Similar findings were also reported in studies by Stiegemeier et al.[3] and Costa et al.[12] which showed MetaSEAL to have a greater pushout bond strength than other methacrylate resin-based sealers.[3],[12]

MetaSEAL has been reported to present relatively void-free as well as gap-free interfaces when used with a matched single-cone technique suggesting that its adhesion ability is high enough to overcome shrinkage stresses.[13] The slow self-curing mechanism of MetaSEAL might have promoted stress relief through prolonged plastic flow during setting of the sealer.[4],[13],[14]

MetaSEAL is a dual-cured sealer, and light curing is recommended by the manufacturer for an immediate coronal seal that will prevent coronal leakage. However, as has been suggested previously,[13],[15] light curing was not performed and searing off the sealer from the canal orifices was not carried out by using heat in the current study to avoid expediting the setting of the sealer [14] and limiting the plastic flow that relieves the shrinkage stress.[14],[16] All of these factors might have contributed to the reinforcing effect and greater bond strength of MetaSEAL when used with the matched-taper single-cone technique in the present study and in the previous studies.[3],[4],[15],[17],[18]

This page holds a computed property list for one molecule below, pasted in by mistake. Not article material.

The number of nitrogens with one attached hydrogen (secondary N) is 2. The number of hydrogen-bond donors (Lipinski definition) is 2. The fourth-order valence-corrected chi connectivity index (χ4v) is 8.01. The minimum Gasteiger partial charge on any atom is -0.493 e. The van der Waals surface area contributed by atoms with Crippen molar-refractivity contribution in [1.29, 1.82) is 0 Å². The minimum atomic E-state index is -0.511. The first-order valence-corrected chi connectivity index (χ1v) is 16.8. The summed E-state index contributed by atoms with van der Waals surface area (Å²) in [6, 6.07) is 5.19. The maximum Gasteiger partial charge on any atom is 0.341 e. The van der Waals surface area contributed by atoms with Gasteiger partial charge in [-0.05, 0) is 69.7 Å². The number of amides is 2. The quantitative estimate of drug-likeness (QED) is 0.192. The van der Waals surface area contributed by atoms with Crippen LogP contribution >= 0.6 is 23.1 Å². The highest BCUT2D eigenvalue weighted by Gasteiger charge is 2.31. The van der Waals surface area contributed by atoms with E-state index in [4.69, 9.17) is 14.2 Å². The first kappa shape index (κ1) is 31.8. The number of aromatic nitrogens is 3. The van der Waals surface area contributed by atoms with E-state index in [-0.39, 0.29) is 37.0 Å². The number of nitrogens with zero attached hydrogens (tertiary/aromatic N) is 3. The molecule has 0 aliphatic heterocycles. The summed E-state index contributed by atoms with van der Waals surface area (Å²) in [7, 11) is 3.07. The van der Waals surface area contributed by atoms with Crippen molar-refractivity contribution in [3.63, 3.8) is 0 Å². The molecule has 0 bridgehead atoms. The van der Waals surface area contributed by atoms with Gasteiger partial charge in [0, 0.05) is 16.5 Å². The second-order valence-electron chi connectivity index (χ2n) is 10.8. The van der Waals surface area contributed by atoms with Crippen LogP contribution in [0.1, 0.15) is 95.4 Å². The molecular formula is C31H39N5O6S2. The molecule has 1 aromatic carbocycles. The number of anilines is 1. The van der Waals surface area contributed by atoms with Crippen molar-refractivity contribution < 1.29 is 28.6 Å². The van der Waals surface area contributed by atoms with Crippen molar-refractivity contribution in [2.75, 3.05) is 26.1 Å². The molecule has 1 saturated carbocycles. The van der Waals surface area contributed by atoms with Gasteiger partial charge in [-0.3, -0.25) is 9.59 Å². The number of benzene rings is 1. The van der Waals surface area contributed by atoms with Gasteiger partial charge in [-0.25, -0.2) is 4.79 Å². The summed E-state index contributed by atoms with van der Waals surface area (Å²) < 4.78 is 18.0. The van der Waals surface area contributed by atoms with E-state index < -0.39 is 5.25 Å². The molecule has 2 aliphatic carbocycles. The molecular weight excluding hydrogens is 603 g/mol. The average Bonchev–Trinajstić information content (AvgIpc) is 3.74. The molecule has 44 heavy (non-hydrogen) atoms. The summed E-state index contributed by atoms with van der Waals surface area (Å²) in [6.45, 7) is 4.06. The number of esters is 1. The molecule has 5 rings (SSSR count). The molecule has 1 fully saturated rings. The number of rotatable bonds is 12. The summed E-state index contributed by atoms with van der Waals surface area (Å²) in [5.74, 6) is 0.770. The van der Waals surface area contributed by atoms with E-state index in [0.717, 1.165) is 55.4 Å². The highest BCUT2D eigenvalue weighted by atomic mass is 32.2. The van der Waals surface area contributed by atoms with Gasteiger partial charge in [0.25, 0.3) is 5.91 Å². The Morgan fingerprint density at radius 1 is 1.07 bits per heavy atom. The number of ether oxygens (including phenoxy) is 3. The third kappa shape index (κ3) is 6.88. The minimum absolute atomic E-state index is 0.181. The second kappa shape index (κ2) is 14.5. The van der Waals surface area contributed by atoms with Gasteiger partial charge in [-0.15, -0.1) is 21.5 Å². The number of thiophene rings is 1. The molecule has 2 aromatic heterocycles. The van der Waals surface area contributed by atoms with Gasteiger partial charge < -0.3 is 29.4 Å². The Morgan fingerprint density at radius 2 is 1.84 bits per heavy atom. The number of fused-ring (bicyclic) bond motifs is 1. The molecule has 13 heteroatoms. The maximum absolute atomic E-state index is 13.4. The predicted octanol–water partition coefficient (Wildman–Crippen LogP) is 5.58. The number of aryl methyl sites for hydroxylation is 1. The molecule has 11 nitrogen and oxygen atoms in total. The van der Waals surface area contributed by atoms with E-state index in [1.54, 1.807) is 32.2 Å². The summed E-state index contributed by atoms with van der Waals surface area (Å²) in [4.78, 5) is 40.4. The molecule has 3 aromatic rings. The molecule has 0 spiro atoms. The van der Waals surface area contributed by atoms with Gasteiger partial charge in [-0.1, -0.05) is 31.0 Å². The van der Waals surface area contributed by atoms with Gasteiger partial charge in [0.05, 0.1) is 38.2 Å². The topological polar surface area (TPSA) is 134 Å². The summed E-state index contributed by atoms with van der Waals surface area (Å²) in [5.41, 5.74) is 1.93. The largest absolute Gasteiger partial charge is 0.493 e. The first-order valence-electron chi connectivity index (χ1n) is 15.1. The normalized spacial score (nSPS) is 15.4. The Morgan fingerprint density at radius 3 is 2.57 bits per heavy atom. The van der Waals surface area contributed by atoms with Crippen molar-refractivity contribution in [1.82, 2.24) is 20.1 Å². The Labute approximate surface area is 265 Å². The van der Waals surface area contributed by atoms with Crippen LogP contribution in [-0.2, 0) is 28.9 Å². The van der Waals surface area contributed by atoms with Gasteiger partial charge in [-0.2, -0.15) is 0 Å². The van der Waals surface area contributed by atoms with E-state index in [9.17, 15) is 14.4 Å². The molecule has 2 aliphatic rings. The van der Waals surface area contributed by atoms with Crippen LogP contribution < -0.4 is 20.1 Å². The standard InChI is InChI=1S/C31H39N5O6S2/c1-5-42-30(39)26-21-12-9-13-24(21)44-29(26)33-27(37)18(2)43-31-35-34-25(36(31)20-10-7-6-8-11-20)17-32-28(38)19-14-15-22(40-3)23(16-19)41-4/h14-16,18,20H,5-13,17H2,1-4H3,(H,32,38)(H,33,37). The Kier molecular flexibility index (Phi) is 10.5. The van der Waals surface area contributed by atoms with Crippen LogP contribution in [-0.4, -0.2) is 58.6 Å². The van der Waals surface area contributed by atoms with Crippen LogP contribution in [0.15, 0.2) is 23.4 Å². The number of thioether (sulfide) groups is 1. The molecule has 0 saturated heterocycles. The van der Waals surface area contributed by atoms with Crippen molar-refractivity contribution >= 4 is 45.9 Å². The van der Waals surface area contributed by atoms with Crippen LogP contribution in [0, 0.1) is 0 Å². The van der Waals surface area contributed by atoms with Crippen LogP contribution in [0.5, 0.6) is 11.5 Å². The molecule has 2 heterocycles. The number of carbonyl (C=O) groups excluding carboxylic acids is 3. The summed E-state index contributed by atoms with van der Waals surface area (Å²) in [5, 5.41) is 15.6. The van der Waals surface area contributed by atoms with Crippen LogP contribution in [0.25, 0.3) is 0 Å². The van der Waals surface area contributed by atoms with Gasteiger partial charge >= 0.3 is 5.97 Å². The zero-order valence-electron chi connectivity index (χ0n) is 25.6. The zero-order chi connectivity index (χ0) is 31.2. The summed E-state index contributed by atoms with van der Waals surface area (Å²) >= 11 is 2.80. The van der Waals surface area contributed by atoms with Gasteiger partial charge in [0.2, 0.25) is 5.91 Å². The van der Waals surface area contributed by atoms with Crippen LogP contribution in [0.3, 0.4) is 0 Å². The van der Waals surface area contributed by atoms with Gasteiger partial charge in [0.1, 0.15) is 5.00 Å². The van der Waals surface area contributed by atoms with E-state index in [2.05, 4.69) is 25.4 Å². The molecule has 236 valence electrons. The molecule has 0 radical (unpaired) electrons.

Conclusion Top


The bond strength of root canal sealers to dentin is important for maintaining the integrity of the seal in root canal filling, thus preventing any bacterial ingress from the oral cavity and periradicular tissues that might cause posttreatment complications. Although adhesive endodontics is becoming increasingly popular these days; further research is required to understand the properties of these methacrylate-based sealers particularly of MetaSEAL, so that it can be used more efficiently in the field of endodontics.